Porsche introduced the 964-based Carrera Cup in 1990 as a single-model “Spec-racer” championship to replace the successful 944 Cup series. Based on the Porsche 964, the 964 Cup was the 1990 racing version for this new Carrera Cup championship. In addition to an increase in output by 11 kW to 195 kW (265 hp) the 964 Cup had a welded Wilfried Matter roll-cage, a single Recaro race seat with six point safety harness and a fire-suppression system. The suspension was stiffened with shorter springs, Bilstein gas-filled shocks and fully adjustable anti-roll bars front and rear, a modified chassis set-up and the ground clearance was 55 mm lower than on the standard version. To reduce weight: the interior and the sound-proofing material was removed. The gear ratios were modified and it had non power-steering with a faster ratio, a catalytic converter and an anti-lock braking system (ABS). In 1992, the 964 Cup had a major revision whereby it now had the body from the 964 RS and the engine produced 202 kW (275 hp). Another major change was that the ABS could be switched off in the event of emergency braking or whilst the car was going backwards. The car now had 18 inch magnesium rims which replaced the aluminium rims and the car was lowered by a further 20 mm. The normally aspirated air-cooled six-cylinder engines were selected by factory race engineers for equal output. They ran without air filters, the stock dual-mass flywheel was replaced with a single disc, and the electronic engine control units sealed to prevent tampering.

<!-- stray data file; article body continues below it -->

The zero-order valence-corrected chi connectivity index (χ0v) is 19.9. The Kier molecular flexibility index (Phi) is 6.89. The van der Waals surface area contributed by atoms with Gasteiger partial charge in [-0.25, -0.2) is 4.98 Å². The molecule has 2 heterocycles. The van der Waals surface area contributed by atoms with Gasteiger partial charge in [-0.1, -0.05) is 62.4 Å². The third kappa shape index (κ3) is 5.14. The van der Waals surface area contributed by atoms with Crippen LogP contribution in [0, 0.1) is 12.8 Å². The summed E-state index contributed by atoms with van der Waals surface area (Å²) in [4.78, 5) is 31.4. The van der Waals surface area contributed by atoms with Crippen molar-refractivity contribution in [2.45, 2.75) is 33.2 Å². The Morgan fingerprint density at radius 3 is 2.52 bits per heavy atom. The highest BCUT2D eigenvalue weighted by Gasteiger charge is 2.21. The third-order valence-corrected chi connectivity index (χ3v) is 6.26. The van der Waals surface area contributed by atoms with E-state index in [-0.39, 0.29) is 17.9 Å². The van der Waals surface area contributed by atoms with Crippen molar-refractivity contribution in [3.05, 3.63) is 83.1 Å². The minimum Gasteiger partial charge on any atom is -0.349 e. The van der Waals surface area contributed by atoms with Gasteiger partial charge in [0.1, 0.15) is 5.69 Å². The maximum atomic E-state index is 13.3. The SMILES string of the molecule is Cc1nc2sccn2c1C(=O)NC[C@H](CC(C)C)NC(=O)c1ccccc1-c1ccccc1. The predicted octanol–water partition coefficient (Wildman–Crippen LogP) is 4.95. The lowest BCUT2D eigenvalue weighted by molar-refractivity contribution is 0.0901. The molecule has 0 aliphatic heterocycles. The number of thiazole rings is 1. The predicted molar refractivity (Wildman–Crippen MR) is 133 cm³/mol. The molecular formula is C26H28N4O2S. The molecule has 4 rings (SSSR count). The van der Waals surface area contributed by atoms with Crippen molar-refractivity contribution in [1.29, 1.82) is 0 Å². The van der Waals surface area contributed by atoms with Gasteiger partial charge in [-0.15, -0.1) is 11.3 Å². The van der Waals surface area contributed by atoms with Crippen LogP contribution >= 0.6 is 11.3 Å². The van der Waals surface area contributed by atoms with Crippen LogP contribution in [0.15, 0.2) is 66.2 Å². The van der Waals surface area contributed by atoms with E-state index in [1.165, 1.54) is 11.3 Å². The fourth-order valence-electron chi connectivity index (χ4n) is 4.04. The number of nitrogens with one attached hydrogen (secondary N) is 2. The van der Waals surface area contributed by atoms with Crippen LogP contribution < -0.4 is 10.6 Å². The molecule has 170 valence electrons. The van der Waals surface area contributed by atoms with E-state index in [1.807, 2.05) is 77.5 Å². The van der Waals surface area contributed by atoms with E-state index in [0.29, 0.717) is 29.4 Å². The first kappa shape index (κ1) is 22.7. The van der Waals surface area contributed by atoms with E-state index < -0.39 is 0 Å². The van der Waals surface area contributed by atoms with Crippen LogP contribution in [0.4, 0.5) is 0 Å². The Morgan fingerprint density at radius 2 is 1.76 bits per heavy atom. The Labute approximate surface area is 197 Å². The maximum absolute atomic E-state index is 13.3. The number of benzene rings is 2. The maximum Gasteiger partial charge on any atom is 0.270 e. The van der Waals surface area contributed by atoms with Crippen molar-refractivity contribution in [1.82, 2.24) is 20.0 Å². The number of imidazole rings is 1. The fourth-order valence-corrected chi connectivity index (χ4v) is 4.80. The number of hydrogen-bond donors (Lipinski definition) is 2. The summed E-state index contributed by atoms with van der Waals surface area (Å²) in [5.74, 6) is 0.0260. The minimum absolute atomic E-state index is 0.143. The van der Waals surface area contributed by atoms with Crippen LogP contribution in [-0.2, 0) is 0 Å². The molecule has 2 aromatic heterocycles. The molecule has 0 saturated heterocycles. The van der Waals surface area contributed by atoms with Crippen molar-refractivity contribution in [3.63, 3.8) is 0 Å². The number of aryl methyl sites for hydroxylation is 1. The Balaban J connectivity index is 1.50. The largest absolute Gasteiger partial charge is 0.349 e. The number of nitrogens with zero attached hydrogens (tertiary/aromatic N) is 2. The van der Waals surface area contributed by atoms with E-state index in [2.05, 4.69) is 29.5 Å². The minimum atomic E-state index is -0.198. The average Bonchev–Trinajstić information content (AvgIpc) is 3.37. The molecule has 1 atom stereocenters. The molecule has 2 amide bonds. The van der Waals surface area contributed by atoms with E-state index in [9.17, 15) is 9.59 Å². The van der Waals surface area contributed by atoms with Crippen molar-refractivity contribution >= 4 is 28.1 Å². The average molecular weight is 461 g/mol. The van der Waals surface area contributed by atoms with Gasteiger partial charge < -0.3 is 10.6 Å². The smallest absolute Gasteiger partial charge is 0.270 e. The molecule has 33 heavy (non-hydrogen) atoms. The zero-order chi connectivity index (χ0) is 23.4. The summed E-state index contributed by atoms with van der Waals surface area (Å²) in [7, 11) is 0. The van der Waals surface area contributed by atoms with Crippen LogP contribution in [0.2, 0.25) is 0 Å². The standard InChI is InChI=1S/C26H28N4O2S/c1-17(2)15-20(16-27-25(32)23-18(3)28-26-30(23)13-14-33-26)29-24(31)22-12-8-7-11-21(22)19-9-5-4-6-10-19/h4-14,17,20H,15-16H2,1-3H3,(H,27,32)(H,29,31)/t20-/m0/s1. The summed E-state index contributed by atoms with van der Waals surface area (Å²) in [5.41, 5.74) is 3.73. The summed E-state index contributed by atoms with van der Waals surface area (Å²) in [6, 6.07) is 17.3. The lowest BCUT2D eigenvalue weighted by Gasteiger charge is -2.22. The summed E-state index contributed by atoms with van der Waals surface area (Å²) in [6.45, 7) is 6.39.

The Carrera Cup race series was staged nationally, regionally, and then internationally, often running as support events for Formula 1. They proved quite popular and successful.
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